He walked a little different route on his return and suddenly found himself in the water, having stepped into a spot that wasn’t frozen. Though it was 2 in the afternoon, he hadn’t seen anything that would have warned him of the danger.
“I went all the way in and when I came back up, I couldn’t find the hole at first,” Kimm said. “Then I remembered to look for a different color. That’s how I found the hole, which was full of snow.”
Though he carried ice picks around his neck early in the season, he didn’t have them on, believing the ice was plenty thick.
“I couldn’t get a grip on anything to get myself out,” Kimm said. “Fortunately, the hole was small enough — maybe 3 feet across — and I was able to get myself parallel with the ice surface, get a foot on one side of the hole and straighten out my body and roll out. But if that hole was a couple feet wider, or I hadn’t been able to get a foot up to lever myself out, then I’m really in trouble.”
The take-home message? “On the one hand, it’s a fluke and I just happened to walk into a hole in the ice. But bad spots can happen,” Kimm said. “The saying that no ice is safe is a little clichéd, but it’s true — no ice is 100 percent safe.”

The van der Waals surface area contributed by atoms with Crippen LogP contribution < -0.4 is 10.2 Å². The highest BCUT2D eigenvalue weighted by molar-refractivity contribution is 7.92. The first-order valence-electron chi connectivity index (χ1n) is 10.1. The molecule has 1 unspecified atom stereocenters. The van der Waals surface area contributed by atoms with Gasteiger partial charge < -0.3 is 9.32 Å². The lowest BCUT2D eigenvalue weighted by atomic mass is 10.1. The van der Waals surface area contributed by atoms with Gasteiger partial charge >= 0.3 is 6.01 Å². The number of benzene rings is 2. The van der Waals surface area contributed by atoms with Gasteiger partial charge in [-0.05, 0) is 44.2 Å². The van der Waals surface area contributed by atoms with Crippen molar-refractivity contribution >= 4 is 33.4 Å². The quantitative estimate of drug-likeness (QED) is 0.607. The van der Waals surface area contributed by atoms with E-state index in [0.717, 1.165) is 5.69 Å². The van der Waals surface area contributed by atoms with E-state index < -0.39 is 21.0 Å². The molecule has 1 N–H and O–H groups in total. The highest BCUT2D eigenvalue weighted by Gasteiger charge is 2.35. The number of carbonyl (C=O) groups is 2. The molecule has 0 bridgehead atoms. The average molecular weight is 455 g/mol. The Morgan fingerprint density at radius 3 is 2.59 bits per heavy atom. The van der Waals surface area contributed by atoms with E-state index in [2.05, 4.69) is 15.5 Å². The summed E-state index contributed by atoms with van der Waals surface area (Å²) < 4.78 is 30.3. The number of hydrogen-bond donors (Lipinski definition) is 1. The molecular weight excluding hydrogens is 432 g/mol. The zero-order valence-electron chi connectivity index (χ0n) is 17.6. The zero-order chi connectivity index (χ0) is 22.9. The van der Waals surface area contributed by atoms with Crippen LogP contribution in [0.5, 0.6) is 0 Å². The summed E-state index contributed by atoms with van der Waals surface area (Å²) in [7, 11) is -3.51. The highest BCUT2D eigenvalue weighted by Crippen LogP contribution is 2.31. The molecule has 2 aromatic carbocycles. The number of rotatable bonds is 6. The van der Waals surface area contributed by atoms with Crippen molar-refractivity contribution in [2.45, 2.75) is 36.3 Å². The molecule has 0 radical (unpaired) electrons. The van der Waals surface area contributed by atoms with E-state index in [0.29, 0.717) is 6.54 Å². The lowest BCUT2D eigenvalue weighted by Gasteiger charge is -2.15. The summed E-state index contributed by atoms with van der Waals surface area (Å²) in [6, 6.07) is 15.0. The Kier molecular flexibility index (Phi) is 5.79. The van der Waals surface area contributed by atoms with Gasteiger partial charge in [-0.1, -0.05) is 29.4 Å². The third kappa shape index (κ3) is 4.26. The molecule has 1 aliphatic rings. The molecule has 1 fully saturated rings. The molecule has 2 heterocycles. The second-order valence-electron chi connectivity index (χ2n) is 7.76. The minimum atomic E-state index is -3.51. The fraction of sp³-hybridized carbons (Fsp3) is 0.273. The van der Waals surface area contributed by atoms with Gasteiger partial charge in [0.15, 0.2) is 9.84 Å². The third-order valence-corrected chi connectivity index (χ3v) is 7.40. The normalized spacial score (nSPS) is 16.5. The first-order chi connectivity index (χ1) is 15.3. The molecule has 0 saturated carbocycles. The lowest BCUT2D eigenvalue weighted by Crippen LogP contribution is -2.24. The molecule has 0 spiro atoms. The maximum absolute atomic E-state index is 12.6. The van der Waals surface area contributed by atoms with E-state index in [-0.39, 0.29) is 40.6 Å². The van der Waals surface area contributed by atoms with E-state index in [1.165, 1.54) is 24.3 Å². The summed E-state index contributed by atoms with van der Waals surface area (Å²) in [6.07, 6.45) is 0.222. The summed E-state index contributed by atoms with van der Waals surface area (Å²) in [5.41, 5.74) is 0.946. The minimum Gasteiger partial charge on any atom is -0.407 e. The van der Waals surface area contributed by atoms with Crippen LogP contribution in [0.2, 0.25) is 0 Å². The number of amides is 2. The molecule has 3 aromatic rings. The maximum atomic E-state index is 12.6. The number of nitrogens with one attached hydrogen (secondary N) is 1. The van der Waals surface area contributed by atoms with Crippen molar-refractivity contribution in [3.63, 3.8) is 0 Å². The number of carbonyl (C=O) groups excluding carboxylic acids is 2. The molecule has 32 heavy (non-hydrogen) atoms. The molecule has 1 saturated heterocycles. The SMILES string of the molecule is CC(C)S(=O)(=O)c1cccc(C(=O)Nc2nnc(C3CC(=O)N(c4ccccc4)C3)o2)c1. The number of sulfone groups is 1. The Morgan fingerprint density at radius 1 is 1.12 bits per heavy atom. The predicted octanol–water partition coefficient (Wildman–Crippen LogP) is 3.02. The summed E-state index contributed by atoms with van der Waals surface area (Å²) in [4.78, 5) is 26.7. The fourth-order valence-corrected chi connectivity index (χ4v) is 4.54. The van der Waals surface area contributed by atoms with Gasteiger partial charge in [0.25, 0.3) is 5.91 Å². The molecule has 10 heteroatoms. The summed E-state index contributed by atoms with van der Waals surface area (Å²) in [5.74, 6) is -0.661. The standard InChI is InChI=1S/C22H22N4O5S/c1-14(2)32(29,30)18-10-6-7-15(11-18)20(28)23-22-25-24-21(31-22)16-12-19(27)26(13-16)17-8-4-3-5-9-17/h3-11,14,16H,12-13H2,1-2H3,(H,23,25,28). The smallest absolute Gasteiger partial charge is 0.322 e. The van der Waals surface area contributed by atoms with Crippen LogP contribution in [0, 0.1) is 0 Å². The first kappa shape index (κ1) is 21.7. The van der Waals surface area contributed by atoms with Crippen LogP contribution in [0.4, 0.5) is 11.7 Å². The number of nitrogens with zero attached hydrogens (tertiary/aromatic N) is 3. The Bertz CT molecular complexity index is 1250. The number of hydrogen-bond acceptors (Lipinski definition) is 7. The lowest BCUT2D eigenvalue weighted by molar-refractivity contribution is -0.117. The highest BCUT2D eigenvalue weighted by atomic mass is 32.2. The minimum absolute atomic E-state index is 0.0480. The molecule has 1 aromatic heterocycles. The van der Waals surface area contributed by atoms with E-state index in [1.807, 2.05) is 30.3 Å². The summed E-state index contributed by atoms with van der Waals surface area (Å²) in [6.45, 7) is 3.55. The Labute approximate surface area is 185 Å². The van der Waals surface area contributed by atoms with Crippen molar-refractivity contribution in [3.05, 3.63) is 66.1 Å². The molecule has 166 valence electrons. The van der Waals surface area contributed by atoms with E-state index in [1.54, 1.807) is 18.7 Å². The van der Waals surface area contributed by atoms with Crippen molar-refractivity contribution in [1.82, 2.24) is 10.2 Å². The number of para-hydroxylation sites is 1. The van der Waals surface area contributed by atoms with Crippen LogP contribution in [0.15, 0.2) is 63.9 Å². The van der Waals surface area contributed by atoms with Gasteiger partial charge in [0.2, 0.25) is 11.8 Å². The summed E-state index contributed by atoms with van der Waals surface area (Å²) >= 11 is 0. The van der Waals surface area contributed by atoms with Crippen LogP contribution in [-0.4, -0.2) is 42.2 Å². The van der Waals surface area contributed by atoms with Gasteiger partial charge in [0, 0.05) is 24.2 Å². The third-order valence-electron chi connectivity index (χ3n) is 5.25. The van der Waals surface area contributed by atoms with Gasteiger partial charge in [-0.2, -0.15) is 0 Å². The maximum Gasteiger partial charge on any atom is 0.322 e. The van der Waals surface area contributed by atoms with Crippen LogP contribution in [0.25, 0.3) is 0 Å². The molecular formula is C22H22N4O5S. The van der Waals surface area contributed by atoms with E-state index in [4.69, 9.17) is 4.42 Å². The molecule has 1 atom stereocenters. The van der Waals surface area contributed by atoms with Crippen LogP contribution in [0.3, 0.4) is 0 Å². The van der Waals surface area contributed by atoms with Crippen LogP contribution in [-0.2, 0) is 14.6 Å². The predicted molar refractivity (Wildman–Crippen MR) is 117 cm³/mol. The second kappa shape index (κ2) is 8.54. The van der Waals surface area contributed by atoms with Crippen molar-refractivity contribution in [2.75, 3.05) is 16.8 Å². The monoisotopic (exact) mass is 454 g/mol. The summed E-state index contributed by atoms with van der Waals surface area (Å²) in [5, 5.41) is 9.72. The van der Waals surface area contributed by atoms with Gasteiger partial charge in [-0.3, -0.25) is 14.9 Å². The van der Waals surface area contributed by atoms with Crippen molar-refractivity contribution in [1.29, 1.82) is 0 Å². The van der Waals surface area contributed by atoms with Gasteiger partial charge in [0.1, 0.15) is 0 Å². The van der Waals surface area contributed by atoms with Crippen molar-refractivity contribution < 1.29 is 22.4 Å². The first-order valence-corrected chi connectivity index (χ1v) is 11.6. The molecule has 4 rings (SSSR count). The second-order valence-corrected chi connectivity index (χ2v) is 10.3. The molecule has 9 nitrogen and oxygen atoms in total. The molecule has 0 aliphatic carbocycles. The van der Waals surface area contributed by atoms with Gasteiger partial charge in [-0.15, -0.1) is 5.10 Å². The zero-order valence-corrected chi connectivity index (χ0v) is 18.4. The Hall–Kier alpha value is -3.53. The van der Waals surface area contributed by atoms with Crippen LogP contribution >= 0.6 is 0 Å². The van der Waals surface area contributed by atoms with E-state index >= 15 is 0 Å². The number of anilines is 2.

Kimm recalled being clearheaded when he went in.
“I was looking up at the wrong side of the ice and thinking, this isn’t good,” he said. “But you think surprisingly clearly because at that point, there’s really only one thing going on in your mind — get out, get out, get out.”
Trying to stay calm if you do fall through is vital, Linnell said.
“You don’t want your head to go underwater because you don’t want your first breath to be underwater,” he said. “Try to get yourself calm enough that you’re breathing, and then try to get out as fast as possible from the direction in which you came.”
People traveling in a vehicle have other things to think about. Have the door ajar or windows down — or a device handy so you can break a window. Travel at slow speeds and don’t just blindly follow other people’s tracks. If the vehicle goes through, get out as quickly as possible, Linnell said.
“Going through can happen almost immediately,” he said. “Or, there may be some signs. You may hear cracking noises before you go through if you’re in an area that’s just barely able to support you.”
Back on the ice
When Kimm fell through, he was in and out so quickly that his inside layer of clothes wasn’t even wet. Linnell recommended against removing wet clothes. “They’re still providing a layer of insulation. Until you get into some kind of a warm shelter like a car or a house, I would keep your clothes on.”
No matter how much ice there seems to be or how cold the weather has been, Stonehouse Hudson warned people recreating atop the ice against forgoing safety equipment. A float suit and Nebulus for ATVs and snowmobiles top her list.
“If you love someone who loves ice fishing, buy them for that person,” she said. “And don’t be afraid of [the ice]. People should not keep their kids or significant others from going out. Ice fishing is a great thing to do and a great way to enjoy being outside.”
Joe Albert is a freelance writer from Bloomington. Reach him at email@example.com.